My trip to Jordan

I visited ActionAid’s projects dedicated to women and youth refugees.

 

Gisella Reina, Philanthropy and Partnership Director at ActionAid Switzerland, recently visited Jordan to learn more about ActionAid’s work in the Arab Levantine region:

“Recently, I visited the ActionAid Arab Region. This office covers work in Lebanon and Jordan. I have always been very interested in this region: as a student because of its fascinating history, as a traveler for the wonderful and hospitable people, the beautiful landscape and delicious food.  But these countries have also been confronted with the consequences of civil war, of which civilians continue to pay a very heavy price. 

I was aware that for decades, both countries have been hosting refugees from neighboring countries, and, over the last 10 years have seen an unprecedented rise of refugees due to the war in Syria.  But I was shocked to know that Jordan and Lebanon have the highest number of refugees in proportion to their population globally, with approximately 130 and 164 refugees for every 1000 inhabitants: this means about 10 times more than in Switzerland, where this average is 14.

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In Jordan, 80% of the 1.300.000 Syrian refugees live in cities, towns and rural areas, such as Mafraq, Zarqa and Irbid, most of them are living below the poverty line.  Walking down the streets of Amman, I was impressed by the many children and their families who visibly live in misery, begging on the street.

Aroub and Khawlah, my colleagues from the ActionAid Arab Regional Programme, explained that, because of their prolonged displacement, refugees’ resources have long been exhausted and unemployment rates are very high, particularly among youth and women. Education, health and other infrastructures have been very strained, both for the refugees as well as the host communities, for whom unemployment and competition for low-skilled jobs were already a challenge before the Syrian crisis.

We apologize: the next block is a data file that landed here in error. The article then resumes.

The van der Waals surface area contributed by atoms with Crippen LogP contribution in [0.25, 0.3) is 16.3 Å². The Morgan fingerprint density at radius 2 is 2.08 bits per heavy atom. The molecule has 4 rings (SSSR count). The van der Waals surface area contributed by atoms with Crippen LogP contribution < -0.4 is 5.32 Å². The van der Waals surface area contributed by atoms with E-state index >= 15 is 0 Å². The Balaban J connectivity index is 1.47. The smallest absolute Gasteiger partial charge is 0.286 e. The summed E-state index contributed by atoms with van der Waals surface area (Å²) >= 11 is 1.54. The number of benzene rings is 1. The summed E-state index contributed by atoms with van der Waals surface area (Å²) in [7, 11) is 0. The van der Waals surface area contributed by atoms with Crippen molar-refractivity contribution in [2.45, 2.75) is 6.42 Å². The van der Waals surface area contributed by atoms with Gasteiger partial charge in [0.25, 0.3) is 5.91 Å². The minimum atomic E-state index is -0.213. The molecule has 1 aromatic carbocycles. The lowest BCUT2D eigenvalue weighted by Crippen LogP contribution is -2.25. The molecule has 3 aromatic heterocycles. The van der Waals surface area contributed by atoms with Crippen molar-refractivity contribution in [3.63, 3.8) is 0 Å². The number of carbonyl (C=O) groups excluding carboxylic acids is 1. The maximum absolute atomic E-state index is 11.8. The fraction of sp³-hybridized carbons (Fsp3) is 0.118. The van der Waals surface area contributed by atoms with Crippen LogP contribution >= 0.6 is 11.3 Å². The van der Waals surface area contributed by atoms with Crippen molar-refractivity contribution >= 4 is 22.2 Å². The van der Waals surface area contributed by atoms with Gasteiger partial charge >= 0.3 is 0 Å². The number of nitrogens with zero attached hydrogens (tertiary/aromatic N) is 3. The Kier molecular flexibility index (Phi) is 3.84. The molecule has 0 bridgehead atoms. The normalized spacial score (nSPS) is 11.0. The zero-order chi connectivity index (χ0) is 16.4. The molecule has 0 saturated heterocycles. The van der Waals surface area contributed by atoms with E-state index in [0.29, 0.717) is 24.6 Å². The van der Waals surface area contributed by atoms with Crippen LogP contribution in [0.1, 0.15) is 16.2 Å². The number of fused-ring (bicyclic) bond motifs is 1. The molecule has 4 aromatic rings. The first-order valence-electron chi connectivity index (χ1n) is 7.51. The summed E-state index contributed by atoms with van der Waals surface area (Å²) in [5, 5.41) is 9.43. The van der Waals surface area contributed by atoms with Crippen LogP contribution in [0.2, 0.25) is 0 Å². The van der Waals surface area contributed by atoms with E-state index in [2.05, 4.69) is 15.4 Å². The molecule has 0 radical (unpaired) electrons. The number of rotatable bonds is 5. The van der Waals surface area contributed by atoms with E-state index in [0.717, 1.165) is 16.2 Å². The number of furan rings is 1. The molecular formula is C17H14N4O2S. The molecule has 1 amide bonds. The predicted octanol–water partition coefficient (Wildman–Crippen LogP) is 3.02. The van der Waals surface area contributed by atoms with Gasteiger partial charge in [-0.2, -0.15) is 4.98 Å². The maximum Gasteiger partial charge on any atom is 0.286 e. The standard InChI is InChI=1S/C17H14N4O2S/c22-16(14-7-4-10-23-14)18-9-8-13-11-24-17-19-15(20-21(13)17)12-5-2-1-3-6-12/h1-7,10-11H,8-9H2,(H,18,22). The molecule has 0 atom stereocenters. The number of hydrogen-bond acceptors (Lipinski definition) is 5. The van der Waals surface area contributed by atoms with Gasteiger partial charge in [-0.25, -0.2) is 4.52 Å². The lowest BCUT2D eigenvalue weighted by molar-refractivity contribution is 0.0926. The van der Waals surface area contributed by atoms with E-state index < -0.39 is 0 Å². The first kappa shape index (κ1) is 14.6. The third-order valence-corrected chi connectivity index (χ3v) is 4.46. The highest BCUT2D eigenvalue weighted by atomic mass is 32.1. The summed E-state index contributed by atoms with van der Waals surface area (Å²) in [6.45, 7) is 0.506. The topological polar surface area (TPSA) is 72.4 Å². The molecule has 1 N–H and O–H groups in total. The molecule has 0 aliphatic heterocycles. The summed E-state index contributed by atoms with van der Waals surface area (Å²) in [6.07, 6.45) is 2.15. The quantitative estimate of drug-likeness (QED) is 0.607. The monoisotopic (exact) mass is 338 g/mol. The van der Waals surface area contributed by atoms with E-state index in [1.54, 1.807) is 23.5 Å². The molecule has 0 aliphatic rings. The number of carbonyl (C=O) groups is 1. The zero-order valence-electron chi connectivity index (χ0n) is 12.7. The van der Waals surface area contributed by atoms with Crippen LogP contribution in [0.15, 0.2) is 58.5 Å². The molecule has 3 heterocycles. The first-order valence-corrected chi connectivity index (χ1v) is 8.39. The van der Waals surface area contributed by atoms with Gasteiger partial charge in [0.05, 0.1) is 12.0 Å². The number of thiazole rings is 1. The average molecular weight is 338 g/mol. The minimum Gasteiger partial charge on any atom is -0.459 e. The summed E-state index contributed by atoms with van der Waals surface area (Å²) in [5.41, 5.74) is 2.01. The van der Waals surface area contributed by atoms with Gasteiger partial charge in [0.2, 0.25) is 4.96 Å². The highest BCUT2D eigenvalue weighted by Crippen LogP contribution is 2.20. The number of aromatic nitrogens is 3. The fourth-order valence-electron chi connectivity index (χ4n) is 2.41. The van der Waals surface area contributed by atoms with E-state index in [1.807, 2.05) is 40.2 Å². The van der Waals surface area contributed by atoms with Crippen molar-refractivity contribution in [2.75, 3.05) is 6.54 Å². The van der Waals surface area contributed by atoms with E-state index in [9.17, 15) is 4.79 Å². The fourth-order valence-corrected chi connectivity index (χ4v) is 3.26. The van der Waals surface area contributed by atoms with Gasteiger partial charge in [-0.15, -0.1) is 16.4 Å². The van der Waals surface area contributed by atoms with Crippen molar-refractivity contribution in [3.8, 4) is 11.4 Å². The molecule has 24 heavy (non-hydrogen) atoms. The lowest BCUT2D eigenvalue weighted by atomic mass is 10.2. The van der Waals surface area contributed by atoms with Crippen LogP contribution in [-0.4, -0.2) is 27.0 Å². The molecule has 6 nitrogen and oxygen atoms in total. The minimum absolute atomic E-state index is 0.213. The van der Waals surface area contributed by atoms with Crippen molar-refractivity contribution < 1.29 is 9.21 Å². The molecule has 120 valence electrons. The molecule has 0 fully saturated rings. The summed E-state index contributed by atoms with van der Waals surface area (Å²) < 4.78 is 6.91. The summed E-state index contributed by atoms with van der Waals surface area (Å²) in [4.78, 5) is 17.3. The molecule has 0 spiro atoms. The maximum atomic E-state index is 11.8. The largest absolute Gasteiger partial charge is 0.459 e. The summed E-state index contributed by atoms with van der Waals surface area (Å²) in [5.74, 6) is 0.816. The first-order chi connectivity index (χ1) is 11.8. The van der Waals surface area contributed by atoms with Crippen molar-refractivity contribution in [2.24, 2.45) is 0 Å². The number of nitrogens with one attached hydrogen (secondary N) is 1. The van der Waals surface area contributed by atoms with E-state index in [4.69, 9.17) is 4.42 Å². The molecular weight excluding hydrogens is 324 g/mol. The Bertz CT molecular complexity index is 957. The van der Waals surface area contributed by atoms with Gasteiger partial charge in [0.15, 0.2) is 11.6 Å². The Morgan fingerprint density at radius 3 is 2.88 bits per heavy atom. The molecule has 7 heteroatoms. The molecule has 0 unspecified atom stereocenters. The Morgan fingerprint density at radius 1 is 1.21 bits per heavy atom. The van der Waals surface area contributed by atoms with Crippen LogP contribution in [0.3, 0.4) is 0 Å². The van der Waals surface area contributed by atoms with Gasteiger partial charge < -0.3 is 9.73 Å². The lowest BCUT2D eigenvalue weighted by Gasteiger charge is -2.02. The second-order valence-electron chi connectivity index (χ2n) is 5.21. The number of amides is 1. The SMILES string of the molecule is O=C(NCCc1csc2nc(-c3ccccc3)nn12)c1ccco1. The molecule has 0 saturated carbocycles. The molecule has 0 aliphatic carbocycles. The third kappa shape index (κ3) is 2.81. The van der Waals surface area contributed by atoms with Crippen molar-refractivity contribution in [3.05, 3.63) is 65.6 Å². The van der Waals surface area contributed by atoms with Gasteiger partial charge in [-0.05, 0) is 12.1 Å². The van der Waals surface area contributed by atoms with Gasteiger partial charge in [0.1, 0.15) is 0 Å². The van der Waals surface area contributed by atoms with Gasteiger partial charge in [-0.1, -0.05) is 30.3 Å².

Talking with Moath, Ala, Samar, Joud about the ActionAid Humanitarian Team in Amman, I had the chance to learn more about the work ActionAid Arab Region does targeting refugees and hosting communities outside the camps in these two countries. Both are poor and both need help: the team finds solutions to both benefit the communities and help ease tensions between the two.

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ActionAid’s priority is helping women and girls, increasing their protection, security and well-being.  Cultural practices, poverty and very limited outlook for a better life unfortunately hit women harder:  the women in Jordan and Lebanon often tell us that they face stress, domestic and street violence, harassment and other violations of their human rights. Girls are married at an increasingly younger age as a coping mechanism.

Our programmes aim to restore their hope and self-security, equipping women and girls to stand strong, forming women groups that develop protection initiatives, including the set-up of safe places, as well as providing psychosocial support to gender based violence survivors.  With women and young people, our programmes encourage positive attitudes towards women and change of attitudes towards traditions that accept and perpetuate gender violence. We develop initiatives that encourage self-reliance so that they emerge from being victims to become actors in shaping their future and opening their horizons.

My colleagues also spoke about the Youth programme, where we engage with the local youth: “we encourage them to become more conscious of their role as active citizens, taking responsibilities and demanding accountability from service providers”.    Employment opportunities are limited:  therefore ActionAid Arab Region encourages initiatives to start small businesses and to develop skills for increased employability.

I hope that, also with the help of Swiss individuals and foundations, we can help.

Of course, now with the pandemic threatening the lives of so many, funding this work is more difficult than ever.

But the people need our support: their health infrastructures are much more fragile, and they rely much more on community-based self-help, which we help them build and sustain. Also we know that women and children are much more prone to domestic violence in situation of confinement: this is an area that our work will continue to support.”

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